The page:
We left our luggage in the dining room and went for a walk in Basle. Our aim was to cross the Rhine. We went down a rather nice Street, which has an avenue of trees with a walk down the centre, instead of the usual pavement. There were seats amongst the trees where on the weary might rest. We rather enjoyed this walk.

By & bye we came to a cross where with the use – or abuse – of French and German, we contrived to make a man understand, that we wanted to get to the Rhine. He directed us and eventually we got to the bridge. The bridge is very high and the river great, broad, lovely and swift flowing. We crossed to the other side and descended a flight of steps to the river bank, then walked along under a nice row of trees to the next bridge. We should have liked to continue our walk, but time did not permit so we mounted the steps which took us to the bridge. On crossing this second bridge we soon found ourselves in the fruit and vegetable market, and saw the Police Station – outside only. We had to negotiate a man to show us the shortest way to the station. He could not understand, till Phys asked me: “What is the German word for station?” I said, “Bahnhoff”. The man heard me and pointed. We followed his direction as far as possible and met “J”. Then we collared another gentleman, and did our best to ask if we were far from the station. He understood us latterly, poor man, and said: “two minoots”. We got to the station in time for our train and were joined by the party from Calais.

We were all very tired and headachey by this time, and wished that we were at the end of our journey. I dozed a little so did not take much notice of the scenery. We stopped for a short time at Berne & as seen from the train it seemed to be a very fine town. The scenery from here began to be a little more Swiss like. How thankful we were to reach Spiez!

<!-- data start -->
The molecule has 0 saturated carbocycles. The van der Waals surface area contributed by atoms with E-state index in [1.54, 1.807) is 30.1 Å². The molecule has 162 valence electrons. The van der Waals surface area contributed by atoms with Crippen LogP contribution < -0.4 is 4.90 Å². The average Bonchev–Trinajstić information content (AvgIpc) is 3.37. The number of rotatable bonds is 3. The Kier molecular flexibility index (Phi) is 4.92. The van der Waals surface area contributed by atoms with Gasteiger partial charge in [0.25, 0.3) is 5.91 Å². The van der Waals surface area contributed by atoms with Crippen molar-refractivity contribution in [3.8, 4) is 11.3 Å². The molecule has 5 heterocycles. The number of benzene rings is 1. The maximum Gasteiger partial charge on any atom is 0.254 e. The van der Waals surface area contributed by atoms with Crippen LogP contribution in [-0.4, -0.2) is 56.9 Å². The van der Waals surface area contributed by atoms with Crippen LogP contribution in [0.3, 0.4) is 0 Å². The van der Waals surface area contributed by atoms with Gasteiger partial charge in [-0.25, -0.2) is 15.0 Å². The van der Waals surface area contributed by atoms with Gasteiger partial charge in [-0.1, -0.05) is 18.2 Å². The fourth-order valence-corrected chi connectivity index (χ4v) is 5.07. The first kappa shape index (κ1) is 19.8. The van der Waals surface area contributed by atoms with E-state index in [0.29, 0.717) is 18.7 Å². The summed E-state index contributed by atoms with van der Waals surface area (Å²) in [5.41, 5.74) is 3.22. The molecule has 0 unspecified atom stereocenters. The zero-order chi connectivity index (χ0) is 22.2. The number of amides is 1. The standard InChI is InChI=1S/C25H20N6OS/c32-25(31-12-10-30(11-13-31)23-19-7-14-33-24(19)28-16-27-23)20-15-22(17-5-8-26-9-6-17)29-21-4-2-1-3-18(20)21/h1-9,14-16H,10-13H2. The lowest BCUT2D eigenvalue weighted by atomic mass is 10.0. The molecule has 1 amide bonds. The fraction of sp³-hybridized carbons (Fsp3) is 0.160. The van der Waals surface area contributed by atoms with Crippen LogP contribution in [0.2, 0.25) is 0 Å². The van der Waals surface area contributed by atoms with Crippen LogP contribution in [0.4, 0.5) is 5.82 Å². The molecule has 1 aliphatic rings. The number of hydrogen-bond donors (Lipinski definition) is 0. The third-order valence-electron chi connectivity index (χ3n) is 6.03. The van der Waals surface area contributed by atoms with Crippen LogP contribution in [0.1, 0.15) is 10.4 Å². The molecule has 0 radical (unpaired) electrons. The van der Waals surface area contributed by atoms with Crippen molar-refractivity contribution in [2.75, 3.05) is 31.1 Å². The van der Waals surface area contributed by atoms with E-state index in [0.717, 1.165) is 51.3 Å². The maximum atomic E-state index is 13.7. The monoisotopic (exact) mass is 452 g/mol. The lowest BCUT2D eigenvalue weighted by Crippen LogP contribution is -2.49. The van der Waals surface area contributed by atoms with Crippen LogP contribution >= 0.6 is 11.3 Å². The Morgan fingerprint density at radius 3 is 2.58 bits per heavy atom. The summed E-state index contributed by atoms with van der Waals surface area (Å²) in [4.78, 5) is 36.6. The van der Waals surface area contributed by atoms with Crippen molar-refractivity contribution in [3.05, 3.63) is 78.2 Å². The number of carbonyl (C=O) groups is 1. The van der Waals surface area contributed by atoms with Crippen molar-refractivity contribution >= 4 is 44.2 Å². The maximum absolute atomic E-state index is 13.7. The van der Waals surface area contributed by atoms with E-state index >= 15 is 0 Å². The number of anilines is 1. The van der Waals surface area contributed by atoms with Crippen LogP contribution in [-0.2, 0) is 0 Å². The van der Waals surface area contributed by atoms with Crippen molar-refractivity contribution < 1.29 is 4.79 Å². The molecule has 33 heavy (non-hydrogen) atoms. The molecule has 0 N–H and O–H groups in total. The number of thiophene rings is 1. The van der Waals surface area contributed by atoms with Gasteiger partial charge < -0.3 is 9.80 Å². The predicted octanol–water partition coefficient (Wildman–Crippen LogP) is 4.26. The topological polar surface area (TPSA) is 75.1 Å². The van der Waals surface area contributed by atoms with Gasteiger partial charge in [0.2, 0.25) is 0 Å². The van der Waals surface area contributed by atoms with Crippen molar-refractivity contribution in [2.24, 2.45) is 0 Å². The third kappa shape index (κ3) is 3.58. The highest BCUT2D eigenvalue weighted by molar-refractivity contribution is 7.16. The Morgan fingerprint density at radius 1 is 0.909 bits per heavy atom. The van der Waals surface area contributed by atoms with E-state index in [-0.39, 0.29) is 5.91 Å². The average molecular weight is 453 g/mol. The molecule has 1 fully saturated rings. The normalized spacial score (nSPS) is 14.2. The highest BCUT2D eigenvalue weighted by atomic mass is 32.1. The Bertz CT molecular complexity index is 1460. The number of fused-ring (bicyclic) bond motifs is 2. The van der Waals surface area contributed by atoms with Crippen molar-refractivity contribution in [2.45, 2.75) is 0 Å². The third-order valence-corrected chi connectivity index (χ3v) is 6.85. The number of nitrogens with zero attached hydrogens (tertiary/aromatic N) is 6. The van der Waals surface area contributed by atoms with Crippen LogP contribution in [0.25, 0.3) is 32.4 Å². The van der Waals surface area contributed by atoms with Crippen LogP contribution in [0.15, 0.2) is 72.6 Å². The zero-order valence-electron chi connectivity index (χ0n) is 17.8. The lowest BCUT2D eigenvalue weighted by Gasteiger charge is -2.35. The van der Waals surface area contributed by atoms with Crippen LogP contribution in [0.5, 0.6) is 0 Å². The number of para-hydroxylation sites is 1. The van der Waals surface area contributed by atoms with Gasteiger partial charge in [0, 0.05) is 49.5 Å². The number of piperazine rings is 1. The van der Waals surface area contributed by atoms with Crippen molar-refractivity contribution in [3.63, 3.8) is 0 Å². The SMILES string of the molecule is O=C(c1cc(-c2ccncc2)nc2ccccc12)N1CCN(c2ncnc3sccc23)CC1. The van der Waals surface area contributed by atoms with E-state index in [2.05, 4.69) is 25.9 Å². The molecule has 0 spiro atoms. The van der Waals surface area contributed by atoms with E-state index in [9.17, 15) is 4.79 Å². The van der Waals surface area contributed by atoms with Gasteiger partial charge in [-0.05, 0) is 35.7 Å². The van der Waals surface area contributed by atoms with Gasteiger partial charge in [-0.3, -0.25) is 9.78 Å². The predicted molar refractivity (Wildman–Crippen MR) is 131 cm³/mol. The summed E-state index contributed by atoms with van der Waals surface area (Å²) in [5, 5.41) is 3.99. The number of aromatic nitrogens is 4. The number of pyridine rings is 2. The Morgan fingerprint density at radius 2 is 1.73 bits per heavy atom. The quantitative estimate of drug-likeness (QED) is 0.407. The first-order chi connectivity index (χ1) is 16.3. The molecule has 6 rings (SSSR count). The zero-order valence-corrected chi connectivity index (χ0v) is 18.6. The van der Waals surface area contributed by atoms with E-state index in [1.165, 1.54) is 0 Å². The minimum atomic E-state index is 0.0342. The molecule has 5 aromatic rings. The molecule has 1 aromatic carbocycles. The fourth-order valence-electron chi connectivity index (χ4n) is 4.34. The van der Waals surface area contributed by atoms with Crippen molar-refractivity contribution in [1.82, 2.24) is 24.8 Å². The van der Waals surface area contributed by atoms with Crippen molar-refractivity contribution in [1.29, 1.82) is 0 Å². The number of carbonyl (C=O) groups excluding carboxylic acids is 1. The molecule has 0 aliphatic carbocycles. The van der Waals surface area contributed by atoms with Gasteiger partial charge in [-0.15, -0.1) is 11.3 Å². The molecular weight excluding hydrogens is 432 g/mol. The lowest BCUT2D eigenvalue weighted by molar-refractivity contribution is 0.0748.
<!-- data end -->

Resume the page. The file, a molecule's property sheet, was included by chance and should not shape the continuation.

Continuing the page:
The Hotel bus took our luggage and most of us walked to the Hotel as it was not far away. We were lucky enough to get a bedroom in the Harhaus, possibly because we wanted a bedroom for three. Some of the others had to go to the Chalets round about. We were taken to our flat in the lift and our boxes were brought to us by the porter. We had begun to undress when we discovered that T’s box was a missing. Without giving us time to cover our nakedness Attie Phemie rang the bell for a maid and one soon appeared. We proceeded to talk to her in English, and we thought she understood, as she beamed and said, “Ha ! Ha!”. Still she made no effort to get the other box, so “T” explained once more, that we wanted another box like mine, but with the initials E.W.McN. “Ha Ha” was the only answer we got. It now began to dawn on us that “Ha Ha” did not mean “I understand”, but we foolishly enough, did not ask the maid, what language she spoke. Instead we attacked her with a mixture of French and German. “T” told her she wanted “un andere” which seemed to sink in, and she went further to explain that “andere” was outside. Unfortunately she said “Hinaus”, which means “to go out”; the maid, thereupon, jumped to the conclusion, that one was to be taken out, and promptly seized mine. I collared her before she got to the door. I don’t know if she suddenly got enlightened, or whether she though t the best thing was to let us alone for a little, at any rate she went out, and in a short time came back with T’s box, which had evidently been travelling round the Hotel in search of an owner. The look of joy on Ha Ha’s face as she brought that case in, was something to see.

This business settled, we had a good wash up, which was very refreshing after our travels. Not knowing at what hour dinner was to be we hurried into the first garments we could lay our hands on. We have been lucky in getting a very nice bedroom. Our beds amused us mightily. The bedsteads are wooden. We have a spring mattress (like our sofa springs) then a little wedge-shaped hair mattress at the top & last of all the hair mattress. There are two square pillows, one large the other smaller. We have only one felt-like blanket and the he-bo mat, but what took our fancy as much as anything were the funny fat cushion-like quilts. “T” can never resist the temptation to give them a punch in the middle. The floor is of polished pine with a rug in front of each bed. We have a wardrobe, a table, commode, trunk stand, basin stand with three of everything, 2 towels each and a chair for each. Our window opens like a door onto a little verandah all our own, with chairs. Here we can sit, even in rainy weather. We look right over to the Chalet in which Beery & Phys live. We are really very comfortable.

We had a good dinner, soup, fish, roast, salad, fowl, pudding, cherries &c. I was too headachey to enjoy it. After dinner we visited one anothers rooms then we got to bed as fast as possible. Never were we more ready for it.


On to the next few days....



Rate this article.

Copyright free. An acknowledgement would be nice though!


© Winamop 1908